TWSM Book Review ‘Camino Winds’

Camino Winds by John Grisham

Camino Winds by John Grisham is a hot off the press summer thriller that is sure to entertain you. It is a sequel to Grisham’s book, Camino Island, but it can stand alone if you haven’t read the first book. In Camino Winds, Grisham takes the reader on a thrill ride that includes both a hurricane and murder.

Camino Winds picks up three years after Camino Island. For those of you who are Grisham fans, you’ll be happy to know that his characters have continued to grow in interesting ways. Grisham honors the first book while setting up satisfying new plot twists for the second.

Grisham’s Hurricane Leo also makes for an interesting parallel to our current global pandemic. As the characters navigate the murder mystery which will keep you guessing until the end, they also have to deal with reality with a capital “R” in the form of Leo’s aftermath and how it changes their daily lives.

A few of my favorite quotes from Camino Winds include:

“Under your theory, Nelson was likely murdered because of this novel I’m holding in my pocket, right?”    “… So someone has to read the novel to begin unraveling the crime. You? Me? The police?” (Chapter Four)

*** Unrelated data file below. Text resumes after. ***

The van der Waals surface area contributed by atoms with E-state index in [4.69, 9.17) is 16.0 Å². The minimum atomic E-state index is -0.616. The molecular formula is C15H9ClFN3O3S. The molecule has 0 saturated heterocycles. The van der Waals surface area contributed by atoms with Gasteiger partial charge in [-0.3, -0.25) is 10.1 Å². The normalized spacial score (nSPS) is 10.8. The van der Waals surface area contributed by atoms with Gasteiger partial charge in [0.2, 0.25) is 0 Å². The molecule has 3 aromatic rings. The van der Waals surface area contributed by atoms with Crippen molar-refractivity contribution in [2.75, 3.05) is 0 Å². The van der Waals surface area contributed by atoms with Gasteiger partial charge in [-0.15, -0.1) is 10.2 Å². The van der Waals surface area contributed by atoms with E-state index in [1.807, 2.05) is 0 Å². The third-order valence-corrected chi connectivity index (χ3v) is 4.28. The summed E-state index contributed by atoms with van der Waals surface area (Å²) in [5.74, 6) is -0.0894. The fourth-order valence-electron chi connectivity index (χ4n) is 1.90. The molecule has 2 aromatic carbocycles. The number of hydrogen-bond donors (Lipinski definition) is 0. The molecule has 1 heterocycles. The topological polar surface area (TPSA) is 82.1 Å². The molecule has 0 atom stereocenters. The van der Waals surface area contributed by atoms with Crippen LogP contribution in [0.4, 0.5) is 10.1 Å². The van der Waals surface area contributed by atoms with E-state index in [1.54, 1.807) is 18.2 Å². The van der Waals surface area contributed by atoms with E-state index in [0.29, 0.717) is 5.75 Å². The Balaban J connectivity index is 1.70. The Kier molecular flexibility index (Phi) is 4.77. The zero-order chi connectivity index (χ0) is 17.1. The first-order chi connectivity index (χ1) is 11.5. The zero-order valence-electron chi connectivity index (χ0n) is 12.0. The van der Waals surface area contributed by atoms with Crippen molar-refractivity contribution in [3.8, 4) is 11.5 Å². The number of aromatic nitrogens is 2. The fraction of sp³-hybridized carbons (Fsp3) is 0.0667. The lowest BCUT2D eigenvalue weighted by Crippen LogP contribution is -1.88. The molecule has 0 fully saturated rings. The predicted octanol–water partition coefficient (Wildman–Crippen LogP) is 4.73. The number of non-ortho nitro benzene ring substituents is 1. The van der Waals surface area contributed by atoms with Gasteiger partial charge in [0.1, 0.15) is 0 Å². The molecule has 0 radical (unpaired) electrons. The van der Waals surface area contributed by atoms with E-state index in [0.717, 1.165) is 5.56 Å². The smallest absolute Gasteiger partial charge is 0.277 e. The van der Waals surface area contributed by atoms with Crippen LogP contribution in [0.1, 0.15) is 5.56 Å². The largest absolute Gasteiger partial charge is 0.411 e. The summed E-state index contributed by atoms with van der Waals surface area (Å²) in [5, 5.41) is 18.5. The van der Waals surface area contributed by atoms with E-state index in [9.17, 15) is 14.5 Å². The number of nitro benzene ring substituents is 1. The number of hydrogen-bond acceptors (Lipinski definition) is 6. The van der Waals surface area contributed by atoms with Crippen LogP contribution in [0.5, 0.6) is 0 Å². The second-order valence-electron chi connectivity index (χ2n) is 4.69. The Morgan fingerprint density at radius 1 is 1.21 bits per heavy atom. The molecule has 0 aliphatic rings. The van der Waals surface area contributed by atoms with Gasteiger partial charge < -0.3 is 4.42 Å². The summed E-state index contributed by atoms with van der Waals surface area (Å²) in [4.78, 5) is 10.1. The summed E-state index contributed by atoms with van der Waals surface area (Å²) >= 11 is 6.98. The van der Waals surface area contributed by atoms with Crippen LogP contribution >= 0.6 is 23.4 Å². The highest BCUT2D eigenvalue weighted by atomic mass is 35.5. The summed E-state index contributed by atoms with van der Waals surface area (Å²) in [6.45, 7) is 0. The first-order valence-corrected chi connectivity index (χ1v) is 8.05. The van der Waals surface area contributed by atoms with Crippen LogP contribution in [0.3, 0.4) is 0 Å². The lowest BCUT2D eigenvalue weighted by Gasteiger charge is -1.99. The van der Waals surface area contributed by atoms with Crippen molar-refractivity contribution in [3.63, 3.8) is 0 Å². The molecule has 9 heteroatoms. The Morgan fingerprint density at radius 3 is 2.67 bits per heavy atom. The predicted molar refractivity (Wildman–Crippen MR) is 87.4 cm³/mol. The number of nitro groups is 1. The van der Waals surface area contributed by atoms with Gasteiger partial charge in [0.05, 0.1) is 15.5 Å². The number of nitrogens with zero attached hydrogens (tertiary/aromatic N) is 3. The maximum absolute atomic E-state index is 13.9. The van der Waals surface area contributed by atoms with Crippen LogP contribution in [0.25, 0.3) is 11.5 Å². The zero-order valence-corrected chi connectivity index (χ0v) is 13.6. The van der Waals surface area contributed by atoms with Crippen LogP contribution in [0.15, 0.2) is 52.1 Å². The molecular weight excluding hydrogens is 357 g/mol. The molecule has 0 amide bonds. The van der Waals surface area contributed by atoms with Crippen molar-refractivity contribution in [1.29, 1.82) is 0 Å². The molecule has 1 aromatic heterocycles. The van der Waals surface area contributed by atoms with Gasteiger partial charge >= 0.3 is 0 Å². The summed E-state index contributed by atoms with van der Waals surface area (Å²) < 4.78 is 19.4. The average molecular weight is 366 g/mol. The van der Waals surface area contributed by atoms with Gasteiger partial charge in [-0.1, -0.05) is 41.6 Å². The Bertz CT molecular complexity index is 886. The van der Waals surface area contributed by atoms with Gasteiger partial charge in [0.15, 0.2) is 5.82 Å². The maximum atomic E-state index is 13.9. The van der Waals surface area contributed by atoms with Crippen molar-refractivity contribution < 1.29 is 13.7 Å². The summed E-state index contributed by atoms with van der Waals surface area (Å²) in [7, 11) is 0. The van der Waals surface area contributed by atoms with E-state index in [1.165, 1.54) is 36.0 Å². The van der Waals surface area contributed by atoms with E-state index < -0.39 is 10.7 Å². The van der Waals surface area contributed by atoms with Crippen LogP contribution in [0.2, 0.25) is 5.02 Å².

“Summer was over and the gang was scattering. The gang was also burdened by the aftermath and fearful that life might never be the same. Bay Books was practically deserted these days, and that was enough to worry all its writers.” (Chapter Five)

“The search for what?” “A contract killer. We know of several, but it’s a fairly nebulous group. They don’t convene annually for parties and they don’t have a registry.” (Chapter Six)

If I have one negative to share about Camino Winds, it is that this book is light reading. However, that is a little like saying, “This John Grisham book is a John Grisham book”. He is famous for his ability to create entertaining legal thrillers that keep the reader engrossed from start to finish, not novels that make you ask life’s deep questions.

I highly recommend this brand new summer thriller. Whether you are sheltering at home or life is beginning to get back to normal for you, Camino Winds won’t disappoint.

Rating 4 stars out of 5

Copyright 2020 by Belfry Holdings, Inc.